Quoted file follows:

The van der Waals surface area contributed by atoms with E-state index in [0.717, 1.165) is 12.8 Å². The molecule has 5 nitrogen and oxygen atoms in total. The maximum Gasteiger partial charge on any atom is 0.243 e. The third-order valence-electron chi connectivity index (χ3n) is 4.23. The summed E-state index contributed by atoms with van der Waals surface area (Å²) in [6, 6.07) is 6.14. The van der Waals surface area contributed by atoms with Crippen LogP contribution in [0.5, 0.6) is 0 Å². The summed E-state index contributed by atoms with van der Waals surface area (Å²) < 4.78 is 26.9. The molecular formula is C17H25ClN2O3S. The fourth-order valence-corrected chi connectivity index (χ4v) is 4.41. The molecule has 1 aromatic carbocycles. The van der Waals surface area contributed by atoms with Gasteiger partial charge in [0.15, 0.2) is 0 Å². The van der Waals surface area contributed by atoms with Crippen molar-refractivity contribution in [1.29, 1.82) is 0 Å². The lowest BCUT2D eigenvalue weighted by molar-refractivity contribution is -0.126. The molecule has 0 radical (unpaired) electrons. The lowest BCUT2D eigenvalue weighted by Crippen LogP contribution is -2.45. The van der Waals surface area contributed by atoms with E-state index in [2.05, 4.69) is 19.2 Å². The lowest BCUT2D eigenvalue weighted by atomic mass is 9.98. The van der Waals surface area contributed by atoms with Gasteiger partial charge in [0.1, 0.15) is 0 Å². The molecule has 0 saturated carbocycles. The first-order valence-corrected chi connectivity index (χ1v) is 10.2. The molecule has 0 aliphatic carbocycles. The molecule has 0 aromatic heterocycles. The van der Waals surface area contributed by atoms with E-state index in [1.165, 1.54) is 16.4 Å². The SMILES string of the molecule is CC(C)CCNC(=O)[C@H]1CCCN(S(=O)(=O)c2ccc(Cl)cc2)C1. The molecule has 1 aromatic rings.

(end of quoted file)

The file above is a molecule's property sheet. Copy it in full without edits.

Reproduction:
The van der Waals surface area contributed by atoms with E-state index in [0.717, 1.165) is 12.8 Å². The molecule has 5 nitrogen and oxygen atoms in total. The maximum Gasteiger partial charge on any atom is 0.243 e. The third-order valence-electron chi connectivity index (χ3n) is 4.23. The summed E-state index contributed by atoms with van der Waals surface area (Å²) in [6, 6.07) is 6.14. The van der Waals surface area contributed by atoms with Crippen LogP contribution in [0.5, 0.6) is 0 Å². The summed E-state index contributed by atoms with van der Waals surface area (Å²) < 4.78 is 26.9. The molecular formula is C17H25ClN2O3S. The fourth-order valence-corrected chi connectivity index (χ4v) is 4.41. The molecule has 1 aromatic carbocycles. The van der Waals surface area contributed by atoms with Gasteiger partial charge in [0.15, 0.2) is 0 Å². The van der Waals surface area contributed by atoms with Crippen molar-refractivity contribution in [1.29, 1.82) is 0 Å². The lowest BCUT2D eigenvalue weighted by molar-refractivity contribution is -0.126. The molecule has 0 radical (unpaired) electrons. The lowest BCUT2D eigenvalue weighted by Crippen LogP contribution is -2.45. The van der Waals surface area contributed by atoms with E-state index in [2.05, 4.69) is 19.2 Å². The lowest BCUT2D eigenvalue weighted by atomic mass is 9.98. The van der Waals surface area contributed by atoms with Gasteiger partial charge in [0.1, 0.15) is 0 Å². The molecule has 0 saturated carbocycles. The first-order valence-corrected chi connectivity index (χ1v) is 10.2. The molecule has 0 aliphatic carbocycles. The molecule has 0 aromatic heterocycles. The van der Waals surface area contributed by atoms with E-state index in [1.165, 1.54) is 16.4 Å². The SMILES string of the molecule is CC(C)CCNC(=O)[C@H]1CCCN(S(=O)(=O)c2ccc(Cl)cc2)C1. The molecule has 1 aromatic rings.